xxxThe star of the show was large, thick, juicy côtelet de porc, known back home as a gradely pork chop, with half a kidney nestling in its arc. After rubbing it all over with one cut clove, she made a number of nicks made with the sharp end of her knife, into which she inserted tiny slivers cut from the aromatic segments. Lightly sprinkled then it was with salt and freshly ground black pepper, rubbed in with a coating of olive oil, through which her fingers slid over the lubricious flesh, as she told herself to stop being silly, for the action and thoughts of the garlic’s alleged effects turned her thoughts in salacious but unwelcome directions.
xxxPotatoes. Po – tay – toes. Potatoes are not remotely sexy, she told herself. Put on some dance music and peel a potato. Then chop it into small cubes and salt it.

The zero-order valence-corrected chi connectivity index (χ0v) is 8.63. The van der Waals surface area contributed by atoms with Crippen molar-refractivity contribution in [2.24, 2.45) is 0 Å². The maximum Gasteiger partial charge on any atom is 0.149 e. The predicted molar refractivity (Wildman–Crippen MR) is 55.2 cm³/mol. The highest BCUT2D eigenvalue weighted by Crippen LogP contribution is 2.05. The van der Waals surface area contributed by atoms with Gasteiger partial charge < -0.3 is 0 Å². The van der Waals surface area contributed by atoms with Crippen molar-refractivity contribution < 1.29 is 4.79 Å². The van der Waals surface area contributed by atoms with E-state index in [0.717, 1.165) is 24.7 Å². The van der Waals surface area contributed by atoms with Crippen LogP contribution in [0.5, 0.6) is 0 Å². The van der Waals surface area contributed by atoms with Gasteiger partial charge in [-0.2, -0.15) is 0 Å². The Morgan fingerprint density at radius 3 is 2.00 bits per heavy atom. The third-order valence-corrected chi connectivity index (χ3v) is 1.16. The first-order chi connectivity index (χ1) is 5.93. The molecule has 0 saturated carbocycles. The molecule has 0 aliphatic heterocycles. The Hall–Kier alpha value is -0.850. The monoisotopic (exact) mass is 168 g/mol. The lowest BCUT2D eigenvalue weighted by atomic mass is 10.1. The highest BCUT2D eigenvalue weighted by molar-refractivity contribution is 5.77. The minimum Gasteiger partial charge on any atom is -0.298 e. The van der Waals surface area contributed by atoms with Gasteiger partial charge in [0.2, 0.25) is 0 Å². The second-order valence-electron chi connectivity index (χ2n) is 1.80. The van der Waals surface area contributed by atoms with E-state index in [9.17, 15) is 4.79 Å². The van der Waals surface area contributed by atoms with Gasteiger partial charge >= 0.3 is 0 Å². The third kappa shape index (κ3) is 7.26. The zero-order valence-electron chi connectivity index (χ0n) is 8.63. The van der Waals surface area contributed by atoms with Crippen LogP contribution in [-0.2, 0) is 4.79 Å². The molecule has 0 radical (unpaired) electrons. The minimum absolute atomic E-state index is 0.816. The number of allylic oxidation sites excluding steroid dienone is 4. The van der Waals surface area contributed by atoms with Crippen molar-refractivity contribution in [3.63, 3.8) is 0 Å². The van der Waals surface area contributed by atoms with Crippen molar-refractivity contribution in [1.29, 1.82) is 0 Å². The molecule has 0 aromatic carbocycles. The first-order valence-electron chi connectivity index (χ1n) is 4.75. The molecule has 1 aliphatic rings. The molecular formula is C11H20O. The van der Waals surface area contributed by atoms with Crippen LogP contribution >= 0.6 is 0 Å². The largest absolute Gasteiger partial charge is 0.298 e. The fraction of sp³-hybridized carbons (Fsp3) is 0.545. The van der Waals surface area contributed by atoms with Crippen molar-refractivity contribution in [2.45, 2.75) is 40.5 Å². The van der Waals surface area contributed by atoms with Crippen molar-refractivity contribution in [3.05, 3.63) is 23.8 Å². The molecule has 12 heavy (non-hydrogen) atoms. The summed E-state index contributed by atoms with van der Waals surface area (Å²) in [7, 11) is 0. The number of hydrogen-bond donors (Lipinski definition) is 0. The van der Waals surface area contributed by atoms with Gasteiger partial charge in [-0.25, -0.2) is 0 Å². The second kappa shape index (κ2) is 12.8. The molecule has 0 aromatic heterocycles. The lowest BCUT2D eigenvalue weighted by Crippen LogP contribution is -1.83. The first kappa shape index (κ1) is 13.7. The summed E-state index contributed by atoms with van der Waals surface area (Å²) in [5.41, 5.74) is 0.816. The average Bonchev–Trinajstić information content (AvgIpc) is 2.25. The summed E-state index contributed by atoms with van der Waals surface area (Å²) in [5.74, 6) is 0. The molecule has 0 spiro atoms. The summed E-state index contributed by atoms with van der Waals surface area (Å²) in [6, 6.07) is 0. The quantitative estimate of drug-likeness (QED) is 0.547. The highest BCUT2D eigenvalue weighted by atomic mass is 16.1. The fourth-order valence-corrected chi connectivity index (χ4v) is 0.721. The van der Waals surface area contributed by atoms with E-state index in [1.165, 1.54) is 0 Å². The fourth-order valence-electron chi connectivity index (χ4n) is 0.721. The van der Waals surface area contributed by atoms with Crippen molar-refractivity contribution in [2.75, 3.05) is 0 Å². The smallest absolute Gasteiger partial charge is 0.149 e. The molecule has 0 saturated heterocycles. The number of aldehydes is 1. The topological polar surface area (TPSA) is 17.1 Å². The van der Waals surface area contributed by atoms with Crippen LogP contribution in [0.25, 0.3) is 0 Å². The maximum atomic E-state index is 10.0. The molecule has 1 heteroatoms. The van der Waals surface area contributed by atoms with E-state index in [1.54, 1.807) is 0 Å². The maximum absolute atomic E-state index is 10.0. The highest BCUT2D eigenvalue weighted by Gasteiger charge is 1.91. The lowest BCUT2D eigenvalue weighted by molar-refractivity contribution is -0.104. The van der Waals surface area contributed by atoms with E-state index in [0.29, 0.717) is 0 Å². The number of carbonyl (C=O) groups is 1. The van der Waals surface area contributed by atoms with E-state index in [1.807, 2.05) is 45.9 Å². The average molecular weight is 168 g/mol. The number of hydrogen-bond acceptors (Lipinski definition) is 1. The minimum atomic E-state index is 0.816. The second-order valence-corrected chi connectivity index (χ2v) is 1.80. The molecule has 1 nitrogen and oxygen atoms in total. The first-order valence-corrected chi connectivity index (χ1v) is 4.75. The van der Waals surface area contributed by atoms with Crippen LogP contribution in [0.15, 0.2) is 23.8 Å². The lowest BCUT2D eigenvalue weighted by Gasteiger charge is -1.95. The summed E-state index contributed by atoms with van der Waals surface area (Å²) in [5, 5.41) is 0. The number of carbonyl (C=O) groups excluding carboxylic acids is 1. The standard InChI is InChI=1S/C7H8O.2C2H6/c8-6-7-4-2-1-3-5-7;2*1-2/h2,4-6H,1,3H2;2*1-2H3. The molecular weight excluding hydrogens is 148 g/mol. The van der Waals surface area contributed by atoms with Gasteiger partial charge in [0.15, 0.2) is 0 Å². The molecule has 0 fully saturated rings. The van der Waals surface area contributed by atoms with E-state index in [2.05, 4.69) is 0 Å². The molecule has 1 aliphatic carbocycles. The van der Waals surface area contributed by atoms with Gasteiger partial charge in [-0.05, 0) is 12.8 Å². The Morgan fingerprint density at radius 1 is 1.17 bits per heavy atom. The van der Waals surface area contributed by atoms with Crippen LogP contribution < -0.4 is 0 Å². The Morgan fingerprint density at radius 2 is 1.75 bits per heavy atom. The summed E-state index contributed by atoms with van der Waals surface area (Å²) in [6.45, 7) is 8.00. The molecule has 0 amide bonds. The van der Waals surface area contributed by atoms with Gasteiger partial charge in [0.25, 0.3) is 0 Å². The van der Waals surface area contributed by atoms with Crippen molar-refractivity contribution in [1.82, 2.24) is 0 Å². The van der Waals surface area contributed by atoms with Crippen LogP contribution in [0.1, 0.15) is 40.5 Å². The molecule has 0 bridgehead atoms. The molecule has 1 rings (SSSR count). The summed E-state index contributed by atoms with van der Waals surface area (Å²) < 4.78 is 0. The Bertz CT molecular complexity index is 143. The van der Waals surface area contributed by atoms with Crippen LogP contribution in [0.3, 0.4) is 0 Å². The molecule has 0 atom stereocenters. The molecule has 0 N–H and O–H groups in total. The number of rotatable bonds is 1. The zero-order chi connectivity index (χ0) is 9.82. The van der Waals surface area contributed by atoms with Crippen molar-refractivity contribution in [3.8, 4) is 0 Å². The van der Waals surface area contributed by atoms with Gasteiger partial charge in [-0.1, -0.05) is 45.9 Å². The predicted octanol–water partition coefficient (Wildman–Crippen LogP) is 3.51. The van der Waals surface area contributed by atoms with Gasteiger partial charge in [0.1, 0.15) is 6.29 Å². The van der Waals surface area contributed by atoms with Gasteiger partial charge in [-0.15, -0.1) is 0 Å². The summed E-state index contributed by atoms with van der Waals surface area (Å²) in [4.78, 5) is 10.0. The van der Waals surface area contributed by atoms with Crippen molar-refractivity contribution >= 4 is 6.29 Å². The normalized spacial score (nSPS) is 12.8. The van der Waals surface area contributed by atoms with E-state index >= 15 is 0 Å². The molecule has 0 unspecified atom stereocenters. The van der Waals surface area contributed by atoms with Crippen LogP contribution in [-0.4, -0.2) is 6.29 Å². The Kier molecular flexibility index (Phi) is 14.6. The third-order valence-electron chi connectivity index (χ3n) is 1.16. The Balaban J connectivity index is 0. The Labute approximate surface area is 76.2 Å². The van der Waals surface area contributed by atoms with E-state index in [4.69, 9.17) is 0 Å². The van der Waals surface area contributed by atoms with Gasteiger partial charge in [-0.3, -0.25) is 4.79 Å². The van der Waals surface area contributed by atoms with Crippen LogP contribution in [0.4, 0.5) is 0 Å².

When I wake up to a brand new day
It makes me happy, it makes me feel that way

xxxThe only thing getting turned on in this kitchen is a pair of gas burners on the hob. And those on only a low heat.

I bring the sunshine; I bring the stars at night
You know I’ll be there to make you feel alright

xxxHer shuffling phone having selected some Nineties house choons, she bopped her way round the kitchen, stopping in one place long enough to dig out a small and large le Creuset skillet. Once on the heat each was treated to a generous spoonful of goose fat, which slipped and slid around as it melted. Into the large pan went the cutlet, while its smaller companion played host to the potato cubes and some thinly and rapidly-sliced (because almost-forgot) onion. The second clove of garlic, roughly but finely chopped, was divided between the two pans.

And when you’re down just listen to me boy
You can count on me ’cause I will bring you Joy

xxxNo vampires would be sinking their teeth into Epifanea’s neck tonight. Or probably for the rest of the month.

Gonna bring you Joy
Gonna bring you Joy